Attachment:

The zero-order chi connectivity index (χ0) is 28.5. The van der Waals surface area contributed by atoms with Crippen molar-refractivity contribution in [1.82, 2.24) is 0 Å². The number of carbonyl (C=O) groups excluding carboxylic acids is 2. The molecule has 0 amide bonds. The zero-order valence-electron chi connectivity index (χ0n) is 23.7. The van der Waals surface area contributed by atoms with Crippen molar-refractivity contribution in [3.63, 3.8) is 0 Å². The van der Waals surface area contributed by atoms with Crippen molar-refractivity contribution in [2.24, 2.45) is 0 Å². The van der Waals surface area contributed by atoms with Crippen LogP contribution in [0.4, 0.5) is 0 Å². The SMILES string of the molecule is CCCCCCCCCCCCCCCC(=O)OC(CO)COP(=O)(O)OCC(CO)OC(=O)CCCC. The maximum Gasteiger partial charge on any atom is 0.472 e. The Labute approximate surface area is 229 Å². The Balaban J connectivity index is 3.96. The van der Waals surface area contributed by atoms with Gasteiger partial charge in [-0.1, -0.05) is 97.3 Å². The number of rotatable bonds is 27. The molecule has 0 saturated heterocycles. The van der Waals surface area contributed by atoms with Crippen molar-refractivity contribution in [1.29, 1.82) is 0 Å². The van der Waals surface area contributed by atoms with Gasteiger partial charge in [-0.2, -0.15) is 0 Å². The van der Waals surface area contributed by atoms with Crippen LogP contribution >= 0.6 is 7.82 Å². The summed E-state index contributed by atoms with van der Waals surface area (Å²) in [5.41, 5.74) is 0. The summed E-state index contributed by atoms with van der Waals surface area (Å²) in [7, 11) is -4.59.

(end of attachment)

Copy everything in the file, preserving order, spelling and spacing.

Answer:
The zero-order chi connectivity index (χ0) is 28.5. The van der Waals surface area contributed by atoms with Crippen molar-refractivity contribution in [1.82, 2.24) is 0 Å². The number of carbonyl (C=O) groups excluding carboxylic acids is 2. The molecule has 0 amide bonds. The zero-order valence-electron chi connectivity index (χ0n) is 23.7. The van der Waals surface area contributed by atoms with Crippen molar-refractivity contribution in [3.63, 3.8) is 0 Å². The van der Waals surface area contributed by atoms with Crippen molar-refractivity contribution in [2.24, 2.45) is 0 Å². The van der Waals surface area contributed by atoms with Crippen LogP contribution in [0.4, 0.5) is 0 Å². The SMILES string of the molecule is CCCCCCCCCCCCCCCC(=O)OC(CO)COP(=O)(O)OCC(CO)OC(=O)CCCC. The maximum Gasteiger partial charge on any atom is 0.472 e. The Labute approximate surface area is 229 Å². The Balaban J connectivity index is 3.96. The van der Waals surface area contributed by atoms with Gasteiger partial charge in [-0.1, -0.05) is 97.3 Å². The number of rotatable bonds is 27. The molecule has 0 saturated heterocycles. The van der Waals surface area contributed by atoms with Crippen molar-refractivity contribution in [1.29, 1.82) is 0 Å². The van der Waals surface area contributed by atoms with Gasteiger partial charge in [-0.2, -0.15) is 0 Å². The van der Waals surface area contributed by atoms with Crippen LogP contribution >= 0.6 is 7.82 Å². The summed E-state index contributed by atoms with van der Waals surface area (Å²) in [5.41, 5.74) is 0. The summed E-state index contributed by atoms with van der Waals surface area (Å²) in [7, 11) is -4.59.